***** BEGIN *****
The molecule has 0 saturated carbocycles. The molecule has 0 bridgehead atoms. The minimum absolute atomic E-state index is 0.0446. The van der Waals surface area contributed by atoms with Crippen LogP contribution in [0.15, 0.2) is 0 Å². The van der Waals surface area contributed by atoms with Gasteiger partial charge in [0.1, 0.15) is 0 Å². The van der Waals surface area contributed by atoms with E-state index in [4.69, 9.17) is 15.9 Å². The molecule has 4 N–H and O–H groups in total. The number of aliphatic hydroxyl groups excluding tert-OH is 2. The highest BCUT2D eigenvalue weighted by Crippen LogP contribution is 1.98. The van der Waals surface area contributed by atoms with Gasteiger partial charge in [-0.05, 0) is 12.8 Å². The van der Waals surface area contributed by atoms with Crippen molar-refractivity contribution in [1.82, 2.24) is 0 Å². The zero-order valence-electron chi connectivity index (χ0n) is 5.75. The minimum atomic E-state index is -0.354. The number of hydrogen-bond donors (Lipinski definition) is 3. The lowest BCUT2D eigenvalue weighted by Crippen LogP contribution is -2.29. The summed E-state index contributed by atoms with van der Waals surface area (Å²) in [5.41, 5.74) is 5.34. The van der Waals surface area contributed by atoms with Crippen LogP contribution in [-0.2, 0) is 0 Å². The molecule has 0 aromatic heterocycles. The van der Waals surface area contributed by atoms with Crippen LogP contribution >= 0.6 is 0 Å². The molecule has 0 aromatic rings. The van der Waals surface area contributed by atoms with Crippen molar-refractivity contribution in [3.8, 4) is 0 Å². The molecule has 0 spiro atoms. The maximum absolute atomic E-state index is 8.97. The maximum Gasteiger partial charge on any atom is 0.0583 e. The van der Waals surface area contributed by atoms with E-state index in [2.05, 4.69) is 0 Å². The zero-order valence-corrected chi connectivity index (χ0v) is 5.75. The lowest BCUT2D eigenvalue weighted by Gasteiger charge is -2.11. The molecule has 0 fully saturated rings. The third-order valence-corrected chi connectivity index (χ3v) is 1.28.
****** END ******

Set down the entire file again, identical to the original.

The molecule has 0 saturated carbocycles. The molecule has 0 bridgehead atoms. The minimum absolute atomic E-state index is 0.0446. The van der Waals surface area contributed by atoms with Crippen LogP contribution in [0.15, 0.2) is 0 Å². The van der Waals surface area contributed by atoms with Gasteiger partial charge in [0.1, 0.15) is 0 Å². The van der Waals surface area contributed by atoms with E-state index in [4.69, 9.17) is 15.9 Å². The molecule has 4 N–H and O–H groups in total. The number of aliphatic hydroxyl groups excluding tert-OH is 2. The highest BCUT2D eigenvalue weighted by Crippen LogP contribution is 1.98. The van der Waals surface area contributed by atoms with Gasteiger partial charge in [-0.05, 0) is 12.8 Å². The van der Waals surface area contributed by atoms with Crippen molar-refractivity contribution in [1.82, 2.24) is 0 Å². The zero-order valence-electron chi connectivity index (χ0n) is 5.75. The minimum atomic E-state index is -0.354. The number of hydrogen-bond donors (Lipinski definition) is 3. The lowest BCUT2D eigenvalue weighted by Crippen LogP contribution is -2.29. The summed E-state index contributed by atoms with van der Waals surface area (Å²) in [5.41, 5.74) is 5.34. The van der Waals surface area contributed by atoms with Crippen LogP contribution in [-0.2, 0) is 0 Å². The molecule has 0 aromatic heterocycles. The van der Waals surface area contributed by atoms with Crippen LogP contribution >= 0.6 is 0 Å². The molecule has 0 aromatic rings. The van der Waals surface area contributed by atoms with Crippen molar-refractivity contribution in [3.8, 4) is 0 Å². The molecule has 0 spiro atoms. The maximum absolute atomic E-state index is 8.97. The maximum Gasteiger partial charge on any atom is 0.0583 e. The van der Waals surface area contributed by atoms with E-state index in [2.05, 4.69) is 0 Å². The zero-order valence-corrected chi connectivity index (χ0v) is 5.75. The lowest BCUT2D eigenvalue weighted by Gasteiger charge is -2.11. The molecule has 0 fully saturated rings. The third-order valence-corrected chi connectivity index (χ3v) is 1.28.